Evaluate and challenge financial processes and operational costs and the capabilities and efficiency of IT systems. Now more than ever, hospitals should ensure that their operations team is managing as efficiently as possible and actively seeking opportunities to decrease costs and increase productivity.

In today's challenging economic climate, many industries have already reduced costs or increased productivity substantially. The manufacturing industry, for instance, has created more efficient product now, from initiation to completion. Are there aspects of this process that could be applied to patient flow? In answering this question, the focus should be not so much on the obvious differences between products and patients, but more on the flow of each within the organization. Providers should look for ways to introduce efficiencies into the various aspects of patient flow that could reduce costs and increase patient satisfaction.

Pay attention to the basics of hospital management. Maintaining a strong command over day-to-day operations, productivity standards, and supply chain processes is vital. These management areas represent basic blocking and tackling, but they can be easy to neglect in the daily clamor of healthcare delivery.

An organization's board should encourage the CEO to designate an individual as the point person for ensuring that daily operational needs are being identified and met. Although the CEO and other members of management, as well as the board to a certain extent, will be dealing with the strategic implications of healthcare reform, the hospital will continue to operate- and will need to do so efficiently. Having someone dedicated to this task will minimize the disruption to the CEO and his or her focus on strategic decision making.

Supercharge the organization's ability to manage cash, charge structure, and charge capture, along with other key processes in the revenue cycle. In the midst of declining payments, managing these processes is essential to maintaining the health of an organization. Evaluating the effectiveness of the revenue cycle will be a critical concern. Are insurance carriers and individuals being held to the appropriate payment terms? Are updated payment terms being developed and introduced to carriers and individuals? Are collection procedures consistent and appropriate?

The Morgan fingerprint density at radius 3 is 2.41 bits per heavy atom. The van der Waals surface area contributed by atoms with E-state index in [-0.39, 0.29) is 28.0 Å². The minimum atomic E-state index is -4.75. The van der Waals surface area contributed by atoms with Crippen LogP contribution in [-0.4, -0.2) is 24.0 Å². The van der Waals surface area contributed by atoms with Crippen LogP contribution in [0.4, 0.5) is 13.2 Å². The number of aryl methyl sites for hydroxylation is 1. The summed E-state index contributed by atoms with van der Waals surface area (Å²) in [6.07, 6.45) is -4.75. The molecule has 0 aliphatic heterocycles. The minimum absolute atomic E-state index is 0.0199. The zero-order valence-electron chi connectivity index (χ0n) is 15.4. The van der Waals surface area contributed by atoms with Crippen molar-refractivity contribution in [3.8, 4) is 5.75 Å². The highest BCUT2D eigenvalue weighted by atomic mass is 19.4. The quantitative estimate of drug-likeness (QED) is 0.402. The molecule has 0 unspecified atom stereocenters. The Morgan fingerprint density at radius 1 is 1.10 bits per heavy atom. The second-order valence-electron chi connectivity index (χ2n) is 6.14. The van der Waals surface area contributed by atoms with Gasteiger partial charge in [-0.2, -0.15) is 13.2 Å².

Challenge pricing to allow for comparability across all patients regardless of whether they have insurance. All services being provided on the nursing floors should be assessed. Are all services and supplies being captured and charged for? With the reductions in payments, all appropriate charges must be captured if all appropriate payments are to be received. The reductions in reimbursement will be difficult for an organization to control, but efficiencies within the revenue cycle and what is billed and collected can be controlled to minimize the effects.

An Ounce of Prevention

The payment changes brought on by healthcare reform create considerable risks that will challenge all providers. Having an integrated team of operations, finance, reimbursement, legal, and IT will give organizations a good start on addressing the changes. The team should have the support of the CEO and the board as it evaluates the various provisions of healthcare reform and develops and implements action steps not only now, but throughout the next several years as new language is written.

By taking carefully planned and executed steps to address the changes, hospitals and health systems can greatly enhance their ability to make a smooth transition to the new era in health care.

Author affiliation:

About the authors

Venson Wallin, Jr., CPA,

is a senior manager, Ernst & Young, LLP, Richmond, Va., and a member of HFMA's Virginia Chapter (venson.wallin@ey.com).

Lynne Parrott, FHFMA, CPA,

is a partner, Ernst & Young, LLP, Columbus, Ohio, and a member of HFMA's Central Ohio Chapter (lynne.parrott@ey.com).

John Simon

is a principal, Ernst & Young, LLP, Pittsburgh, and a member of HFMA's Western Pennsylvania Chapter (john.simon@ey.com).